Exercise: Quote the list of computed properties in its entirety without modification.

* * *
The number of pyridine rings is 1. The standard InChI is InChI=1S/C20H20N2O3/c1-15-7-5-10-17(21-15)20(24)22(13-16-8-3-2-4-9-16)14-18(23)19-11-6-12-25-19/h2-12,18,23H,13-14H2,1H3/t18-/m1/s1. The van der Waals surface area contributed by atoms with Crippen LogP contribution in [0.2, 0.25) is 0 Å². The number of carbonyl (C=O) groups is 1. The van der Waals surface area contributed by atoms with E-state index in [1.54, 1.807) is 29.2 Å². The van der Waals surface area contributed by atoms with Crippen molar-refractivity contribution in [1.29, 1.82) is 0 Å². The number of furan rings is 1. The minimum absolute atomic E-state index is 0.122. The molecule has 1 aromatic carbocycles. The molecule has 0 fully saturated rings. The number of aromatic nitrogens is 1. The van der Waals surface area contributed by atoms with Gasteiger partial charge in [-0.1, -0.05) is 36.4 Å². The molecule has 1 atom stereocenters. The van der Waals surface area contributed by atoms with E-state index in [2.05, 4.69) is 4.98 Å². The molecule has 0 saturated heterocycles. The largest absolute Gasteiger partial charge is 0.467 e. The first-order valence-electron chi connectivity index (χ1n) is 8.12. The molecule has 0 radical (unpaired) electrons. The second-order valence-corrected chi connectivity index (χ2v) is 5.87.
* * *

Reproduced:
The number of pyridine rings is 1. The standard InChI is InChI=1S/C20H20N2O3/c1-15-7-5-10-17(21-15)20(24)22(13-16-8-3-2-4-9-16)14-18(23)19-11-6-12-25-19/h2-12,18,23H,13-14H2,1H3/t18-/m1/s1. The van der Waals surface area contributed by atoms with Crippen LogP contribution in [0.2, 0.25) is 0 Å². The number of carbonyl (C=O) groups is 1. The van der Waals surface area contributed by atoms with E-state index in [1.54, 1.807) is 29.2 Å². The van der Waals surface area contributed by atoms with Crippen molar-refractivity contribution in [1.29, 1.82) is 0 Å². The number of furan rings is 1. The minimum absolute atomic E-state index is 0.122. The molecule has 1 aromatic carbocycles. The molecule has 0 fully saturated rings. The number of aromatic nitrogens is 1. The van der Waals surface area contributed by atoms with Gasteiger partial charge in [-0.1, -0.05) is 36.4 Å². The molecule has 1 atom stereocenters. The van der Waals surface area contributed by atoms with E-state index in [2.05, 4.69) is 4.98 Å². The molecule has 0 saturated heterocycles. The largest absolute Gasteiger partial charge is 0.467 e. The first-order valence-electron chi connectivity index (χ1n) is 8.12. The molecule has 0 radical (unpaired) electrons. The second-order valence-corrected chi connectivity index (χ2v) is 5.87.